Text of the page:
Using BULK INSERT is a nice and efficient way to, well, do a bulk insert! It’s can be good in situations where you have many, many records to insert – to many to fit into Excel, for example.
To do a BULK INSERT, simply upload your file to the server that holds the database you’re going to be inserting into. Put the file in a relatively simple location, unless you like typing long file paths! Alternatively, you can copy and paste the file path, of course.
Below is the structure of the example table I’ll be using, along with the contents of the file which will be imported.
--Table CREATE TABLE dbo.Orders ( OrderId INT NOT NULL, PersonId INT NOT NULL, Item VARCHAR(50) NOT NULL )
--Contents of Orders.txt 4, 1, Keyboard 5, 1, Mouse
Once your file is in place, you’re ready to roll.
BULK INSERT dbo.Orders FROM 'C:\Orders.txt' WITH ( FIELDTERMINATOR = ',' ROWTERMINATOR = '\n' )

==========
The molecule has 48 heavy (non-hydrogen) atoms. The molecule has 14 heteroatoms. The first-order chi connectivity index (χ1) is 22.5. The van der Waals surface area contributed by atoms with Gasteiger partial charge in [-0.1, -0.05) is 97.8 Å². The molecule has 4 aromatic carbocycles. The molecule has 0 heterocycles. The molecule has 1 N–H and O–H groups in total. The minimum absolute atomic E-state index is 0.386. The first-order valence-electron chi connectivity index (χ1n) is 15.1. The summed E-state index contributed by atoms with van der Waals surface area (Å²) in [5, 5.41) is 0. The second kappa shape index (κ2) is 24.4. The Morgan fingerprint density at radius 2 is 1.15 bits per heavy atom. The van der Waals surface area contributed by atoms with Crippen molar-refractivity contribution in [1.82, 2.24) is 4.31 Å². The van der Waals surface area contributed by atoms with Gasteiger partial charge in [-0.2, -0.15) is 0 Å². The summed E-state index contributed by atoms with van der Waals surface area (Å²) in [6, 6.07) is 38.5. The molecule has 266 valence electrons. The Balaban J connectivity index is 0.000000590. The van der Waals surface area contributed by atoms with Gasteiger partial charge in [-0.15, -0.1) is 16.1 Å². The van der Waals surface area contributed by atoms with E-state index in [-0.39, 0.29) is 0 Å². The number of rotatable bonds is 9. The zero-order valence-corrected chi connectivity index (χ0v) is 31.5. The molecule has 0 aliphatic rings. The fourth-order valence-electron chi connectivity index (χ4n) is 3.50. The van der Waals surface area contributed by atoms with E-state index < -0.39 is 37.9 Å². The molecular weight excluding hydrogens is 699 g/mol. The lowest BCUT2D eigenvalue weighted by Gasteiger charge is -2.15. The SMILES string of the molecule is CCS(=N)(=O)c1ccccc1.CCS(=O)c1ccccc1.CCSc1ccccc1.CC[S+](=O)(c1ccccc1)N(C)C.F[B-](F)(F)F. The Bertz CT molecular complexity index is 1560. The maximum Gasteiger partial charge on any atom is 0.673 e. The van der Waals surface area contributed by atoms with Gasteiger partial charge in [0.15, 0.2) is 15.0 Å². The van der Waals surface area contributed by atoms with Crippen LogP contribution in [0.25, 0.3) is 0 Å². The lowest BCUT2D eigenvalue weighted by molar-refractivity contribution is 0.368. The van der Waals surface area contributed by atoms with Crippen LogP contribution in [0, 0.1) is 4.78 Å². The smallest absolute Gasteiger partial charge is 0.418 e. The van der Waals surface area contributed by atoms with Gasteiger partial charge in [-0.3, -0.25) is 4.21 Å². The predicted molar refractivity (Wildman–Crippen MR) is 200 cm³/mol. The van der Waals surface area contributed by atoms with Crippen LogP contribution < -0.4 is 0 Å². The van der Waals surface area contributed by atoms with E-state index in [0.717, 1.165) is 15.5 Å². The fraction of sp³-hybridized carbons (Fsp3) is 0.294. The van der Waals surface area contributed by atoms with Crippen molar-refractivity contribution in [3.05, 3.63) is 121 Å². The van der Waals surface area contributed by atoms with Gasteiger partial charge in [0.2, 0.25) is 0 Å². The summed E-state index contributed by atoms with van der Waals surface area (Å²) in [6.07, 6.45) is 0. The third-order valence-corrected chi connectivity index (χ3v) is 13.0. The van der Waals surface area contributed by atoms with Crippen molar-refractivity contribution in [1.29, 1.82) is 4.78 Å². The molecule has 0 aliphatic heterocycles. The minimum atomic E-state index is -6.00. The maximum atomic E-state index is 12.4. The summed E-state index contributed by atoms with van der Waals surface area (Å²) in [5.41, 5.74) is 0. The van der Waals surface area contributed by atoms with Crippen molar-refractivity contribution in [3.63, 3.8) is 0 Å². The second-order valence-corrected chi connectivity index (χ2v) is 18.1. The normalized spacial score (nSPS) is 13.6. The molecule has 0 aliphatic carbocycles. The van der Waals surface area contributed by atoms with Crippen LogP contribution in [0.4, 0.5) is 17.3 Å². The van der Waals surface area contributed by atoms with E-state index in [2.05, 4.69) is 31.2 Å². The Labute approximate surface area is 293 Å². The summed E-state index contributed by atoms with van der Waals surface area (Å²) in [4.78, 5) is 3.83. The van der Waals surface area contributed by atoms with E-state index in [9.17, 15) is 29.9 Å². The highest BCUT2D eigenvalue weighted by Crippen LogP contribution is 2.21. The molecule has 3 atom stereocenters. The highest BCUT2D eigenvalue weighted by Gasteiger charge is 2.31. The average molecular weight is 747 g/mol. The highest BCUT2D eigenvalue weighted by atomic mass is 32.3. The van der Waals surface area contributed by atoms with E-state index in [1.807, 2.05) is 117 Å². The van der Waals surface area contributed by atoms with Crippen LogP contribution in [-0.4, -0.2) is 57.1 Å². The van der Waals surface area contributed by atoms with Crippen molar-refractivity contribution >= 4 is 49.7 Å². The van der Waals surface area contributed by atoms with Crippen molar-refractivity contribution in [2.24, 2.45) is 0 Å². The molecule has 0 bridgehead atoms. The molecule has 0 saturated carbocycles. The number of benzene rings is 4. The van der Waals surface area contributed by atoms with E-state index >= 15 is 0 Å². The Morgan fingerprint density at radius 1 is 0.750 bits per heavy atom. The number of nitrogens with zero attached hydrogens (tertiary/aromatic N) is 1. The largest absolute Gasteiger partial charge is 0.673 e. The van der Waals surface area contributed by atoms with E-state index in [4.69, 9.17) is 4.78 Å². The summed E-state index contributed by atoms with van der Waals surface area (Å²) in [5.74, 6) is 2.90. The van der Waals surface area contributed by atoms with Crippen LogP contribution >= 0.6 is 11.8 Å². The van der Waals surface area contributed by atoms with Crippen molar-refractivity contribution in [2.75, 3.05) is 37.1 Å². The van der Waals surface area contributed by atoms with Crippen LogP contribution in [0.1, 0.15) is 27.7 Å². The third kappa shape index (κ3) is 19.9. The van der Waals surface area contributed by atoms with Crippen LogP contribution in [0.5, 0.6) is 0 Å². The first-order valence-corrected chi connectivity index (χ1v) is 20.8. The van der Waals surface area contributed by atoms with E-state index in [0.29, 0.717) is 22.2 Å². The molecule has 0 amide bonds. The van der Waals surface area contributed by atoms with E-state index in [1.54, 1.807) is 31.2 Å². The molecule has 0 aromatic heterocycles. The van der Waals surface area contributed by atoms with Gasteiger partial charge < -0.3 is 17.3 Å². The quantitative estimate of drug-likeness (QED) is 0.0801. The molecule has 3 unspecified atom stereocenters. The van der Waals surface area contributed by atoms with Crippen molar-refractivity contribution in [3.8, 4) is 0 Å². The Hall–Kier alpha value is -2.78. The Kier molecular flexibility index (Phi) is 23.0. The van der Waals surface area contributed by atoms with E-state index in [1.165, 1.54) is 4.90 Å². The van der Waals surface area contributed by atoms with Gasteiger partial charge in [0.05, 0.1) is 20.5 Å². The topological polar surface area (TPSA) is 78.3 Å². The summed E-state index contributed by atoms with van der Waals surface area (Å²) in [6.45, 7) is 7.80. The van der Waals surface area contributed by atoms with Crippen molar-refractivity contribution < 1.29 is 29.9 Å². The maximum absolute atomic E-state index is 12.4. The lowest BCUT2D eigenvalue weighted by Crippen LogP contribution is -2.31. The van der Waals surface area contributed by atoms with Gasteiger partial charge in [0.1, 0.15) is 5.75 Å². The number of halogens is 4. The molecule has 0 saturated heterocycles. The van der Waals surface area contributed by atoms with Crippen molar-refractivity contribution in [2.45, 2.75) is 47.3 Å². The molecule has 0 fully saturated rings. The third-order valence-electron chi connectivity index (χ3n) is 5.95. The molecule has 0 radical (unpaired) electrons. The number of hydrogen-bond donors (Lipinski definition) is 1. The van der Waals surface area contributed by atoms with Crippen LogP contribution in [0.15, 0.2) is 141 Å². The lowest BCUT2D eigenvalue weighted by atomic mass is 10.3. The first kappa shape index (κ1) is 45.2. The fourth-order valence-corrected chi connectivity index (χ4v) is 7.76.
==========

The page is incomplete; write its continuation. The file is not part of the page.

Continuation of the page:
Notice the WITH statment after specifying the file location. I have only used a couple of the options available to the BULK INSERT statement. I will explain these, but a for a full list of options – see the MSDN site on BULK INSERT.
The two options I’ve used in the example are the only two that you should need to insert some relatively simple data.
FIELDTERMINATOR is used to specify the character used to split your data into the columns they belong to, you need to have the columns in the correct order in the file so that they are mapped correctly. Obviously, you need to pick a character that isn’t going to appear in any of the columns.
ROWTERMINATOR is used to specify what denotes a new row. In my example, I’ve used \n, which is equal to an enviromental newline. This tells SQL that any time there is a new line in the Orders.txt file, that this should be treated as a seperate row from the line above.
Once executed, a message will appearing telling you how many rows have been imported – just like a normal insert statement.